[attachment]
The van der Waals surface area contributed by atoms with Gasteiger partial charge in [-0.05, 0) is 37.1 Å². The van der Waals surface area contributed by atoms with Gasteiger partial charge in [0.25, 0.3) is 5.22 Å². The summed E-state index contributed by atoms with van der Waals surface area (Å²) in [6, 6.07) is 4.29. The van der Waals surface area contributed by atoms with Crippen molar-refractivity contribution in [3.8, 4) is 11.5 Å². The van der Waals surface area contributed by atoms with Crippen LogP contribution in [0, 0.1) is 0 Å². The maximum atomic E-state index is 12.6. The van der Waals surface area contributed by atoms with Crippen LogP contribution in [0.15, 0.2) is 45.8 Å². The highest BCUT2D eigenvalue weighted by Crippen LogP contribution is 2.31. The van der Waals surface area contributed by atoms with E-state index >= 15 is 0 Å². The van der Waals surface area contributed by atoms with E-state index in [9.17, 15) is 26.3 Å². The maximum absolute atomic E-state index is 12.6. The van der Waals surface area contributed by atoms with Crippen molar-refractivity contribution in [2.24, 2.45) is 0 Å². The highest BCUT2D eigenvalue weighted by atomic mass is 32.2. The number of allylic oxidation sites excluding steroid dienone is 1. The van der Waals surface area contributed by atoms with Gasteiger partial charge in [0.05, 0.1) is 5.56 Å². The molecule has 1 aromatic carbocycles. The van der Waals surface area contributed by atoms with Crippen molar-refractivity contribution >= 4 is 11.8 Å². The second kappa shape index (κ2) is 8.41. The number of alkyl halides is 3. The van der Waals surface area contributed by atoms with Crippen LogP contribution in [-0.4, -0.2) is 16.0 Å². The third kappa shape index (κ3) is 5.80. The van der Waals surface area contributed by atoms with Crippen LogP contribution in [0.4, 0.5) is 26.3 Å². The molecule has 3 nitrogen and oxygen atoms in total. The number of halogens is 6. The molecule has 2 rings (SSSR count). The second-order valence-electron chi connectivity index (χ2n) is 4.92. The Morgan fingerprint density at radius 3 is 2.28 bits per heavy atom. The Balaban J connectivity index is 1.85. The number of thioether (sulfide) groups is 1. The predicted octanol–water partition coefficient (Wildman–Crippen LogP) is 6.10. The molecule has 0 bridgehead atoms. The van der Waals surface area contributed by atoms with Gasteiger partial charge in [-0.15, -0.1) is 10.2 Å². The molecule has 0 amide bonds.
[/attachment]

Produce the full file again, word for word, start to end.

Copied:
The van der Waals surface area contributed by atoms with Gasteiger partial charge in [-0.05, 0) is 37.1 Å². The van der Waals surface area contributed by atoms with Gasteiger partial charge in [0.25, 0.3) is 5.22 Å². The summed E-state index contributed by atoms with van der Waals surface area (Å²) in [6, 6.07) is 4.29. The van der Waals surface area contributed by atoms with Crippen molar-refractivity contribution in [3.8, 4) is 11.5 Å². The van der Waals surface area contributed by atoms with Crippen LogP contribution in [0, 0.1) is 0 Å². The maximum atomic E-state index is 12.6. The van der Waals surface area contributed by atoms with Crippen LogP contribution in [0.15, 0.2) is 45.8 Å². The highest BCUT2D eigenvalue weighted by Crippen LogP contribution is 2.31. The van der Waals surface area contributed by atoms with E-state index >= 15 is 0 Å². The van der Waals surface area contributed by atoms with E-state index in [9.17, 15) is 26.3 Å². The maximum absolute atomic E-state index is 12.6. The van der Waals surface area contributed by atoms with Crippen molar-refractivity contribution in [2.24, 2.45) is 0 Å². The highest BCUT2D eigenvalue weighted by atomic mass is 32.2. The number of allylic oxidation sites excluding steroid dienone is 1. The van der Waals surface area contributed by atoms with Gasteiger partial charge in [0.05, 0.1) is 5.56 Å². The molecule has 1 aromatic carbocycles. The van der Waals surface area contributed by atoms with Crippen molar-refractivity contribution >= 4 is 11.8 Å². The second kappa shape index (κ2) is 8.41. The number of alkyl halides is 3. The van der Waals surface area contributed by atoms with Crippen LogP contribution in [-0.4, -0.2) is 16.0 Å². The third kappa shape index (κ3) is 5.80. The van der Waals surface area contributed by atoms with Crippen LogP contribution in [0.4, 0.5) is 26.3 Å². The molecule has 3 nitrogen and oxygen atoms in total. The number of halogens is 6. The molecule has 2 rings (SSSR count). The second-order valence-electron chi connectivity index (χ2n) is 4.92. The Morgan fingerprint density at radius 3 is 2.28 bits per heavy atom. The Balaban J connectivity index is 1.85. The number of thioether (sulfide) groups is 1. The predicted octanol–water partition coefficient (Wildman–Crippen LogP) is 6.10. The molecule has 0 bridgehead atoms. The van der Waals surface area contributed by atoms with Gasteiger partial charge in [-0.15, -0.1) is 10.2 Å². The molecule has 0 amide bonds.